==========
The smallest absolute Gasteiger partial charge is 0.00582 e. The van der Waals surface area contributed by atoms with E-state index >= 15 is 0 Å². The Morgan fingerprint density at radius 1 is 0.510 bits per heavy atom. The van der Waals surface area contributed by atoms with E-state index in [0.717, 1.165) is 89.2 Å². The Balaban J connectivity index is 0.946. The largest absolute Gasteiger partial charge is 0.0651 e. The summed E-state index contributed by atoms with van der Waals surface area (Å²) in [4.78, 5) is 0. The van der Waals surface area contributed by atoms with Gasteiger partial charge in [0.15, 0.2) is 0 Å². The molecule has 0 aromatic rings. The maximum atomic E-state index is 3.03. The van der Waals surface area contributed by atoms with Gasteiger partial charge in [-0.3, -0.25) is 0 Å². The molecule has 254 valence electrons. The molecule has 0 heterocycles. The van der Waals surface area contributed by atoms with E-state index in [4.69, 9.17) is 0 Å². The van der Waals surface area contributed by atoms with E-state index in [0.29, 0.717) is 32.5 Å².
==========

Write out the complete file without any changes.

The smallest absolute Gasteiger partial charge is 0.00582 e. The van der Waals surface area contributed by atoms with E-state index >= 15 is 0 Å². The Morgan fingerprint density at radius 1 is 0.510 bits per heavy atom. The van der Waals surface area contributed by atoms with E-state index in [0.717, 1.165) is 89.2 Å². The Balaban J connectivity index is 0.946. The largest absolute Gasteiger partial charge is 0.0651 e. The summed E-state index contributed by atoms with van der Waals surface area (Å²) in [4.78, 5) is 0. The van der Waals surface area contributed by atoms with Gasteiger partial charge in [0.15, 0.2) is 0 Å². The molecule has 0 aromatic rings. The maximum atomic E-state index is 3.03. The van der Waals surface area contributed by atoms with Gasteiger partial charge in [-0.3, -0.25) is 0 Å². The molecule has 254 valence electrons. The molecule has 0 heterocycles. The van der Waals surface area contributed by atoms with E-state index in [4.69, 9.17) is 0 Å². The van der Waals surface area contributed by atoms with E-state index in [0.29, 0.717) is 32.5 Å².